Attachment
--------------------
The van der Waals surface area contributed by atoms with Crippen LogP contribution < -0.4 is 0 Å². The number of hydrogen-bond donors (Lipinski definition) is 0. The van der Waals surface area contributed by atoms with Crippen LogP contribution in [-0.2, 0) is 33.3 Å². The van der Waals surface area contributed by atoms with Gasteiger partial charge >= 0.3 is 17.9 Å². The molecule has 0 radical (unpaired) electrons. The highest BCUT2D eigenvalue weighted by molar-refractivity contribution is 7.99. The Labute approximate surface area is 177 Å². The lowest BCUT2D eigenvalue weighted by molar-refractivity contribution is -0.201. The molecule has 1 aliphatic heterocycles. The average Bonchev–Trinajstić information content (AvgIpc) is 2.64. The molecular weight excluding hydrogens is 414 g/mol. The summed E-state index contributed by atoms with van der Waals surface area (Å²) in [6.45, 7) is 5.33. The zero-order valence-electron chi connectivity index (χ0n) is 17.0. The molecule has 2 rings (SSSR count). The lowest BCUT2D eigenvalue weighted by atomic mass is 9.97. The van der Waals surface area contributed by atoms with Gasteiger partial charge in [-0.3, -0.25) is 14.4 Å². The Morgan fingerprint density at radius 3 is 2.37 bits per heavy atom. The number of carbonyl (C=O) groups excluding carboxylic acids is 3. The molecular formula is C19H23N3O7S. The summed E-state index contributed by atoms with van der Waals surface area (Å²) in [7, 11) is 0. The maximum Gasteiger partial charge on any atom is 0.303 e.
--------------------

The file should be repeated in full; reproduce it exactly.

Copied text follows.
The van der Waals surface area contributed by atoms with Crippen LogP contribution < -0.4 is 0 Å². The number of hydrogen-bond donors (Lipinski definition) is 0. The van der Waals surface area contributed by atoms with Crippen LogP contribution in [-0.2, 0) is 33.3 Å². The van der Waals surface area contributed by atoms with Gasteiger partial charge >= 0.3 is 17.9 Å². The molecule has 0 radical (unpaired) electrons. The highest BCUT2D eigenvalue weighted by molar-refractivity contribution is 7.99. The Labute approximate surface area is 177 Å². The lowest BCUT2D eigenvalue weighted by molar-refractivity contribution is -0.201. The molecule has 1 aliphatic heterocycles. The average Bonchev–Trinajstić information content (AvgIpc) is 2.64. The molecular weight excluding hydrogens is 414 g/mol. The summed E-state index contributed by atoms with van der Waals surface area (Å²) in [6.45, 7) is 5.33. The zero-order valence-electron chi connectivity index (χ0n) is 17.0. The molecule has 2 rings (SSSR count). The lowest BCUT2D eigenvalue weighted by atomic mass is 9.97. The van der Waals surface area contributed by atoms with Gasteiger partial charge in [-0.3, -0.25) is 14.4 Å². The Morgan fingerprint density at radius 3 is 2.37 bits per heavy atom. The number of carbonyl (C=O) groups excluding carboxylic acids is 3. The molecular formula is C19H23N3O7S. The summed E-state index contributed by atoms with van der Waals surface area (Å²) in [7, 11) is 0. The maximum Gasteiger partial charge on any atom is 0.303 e.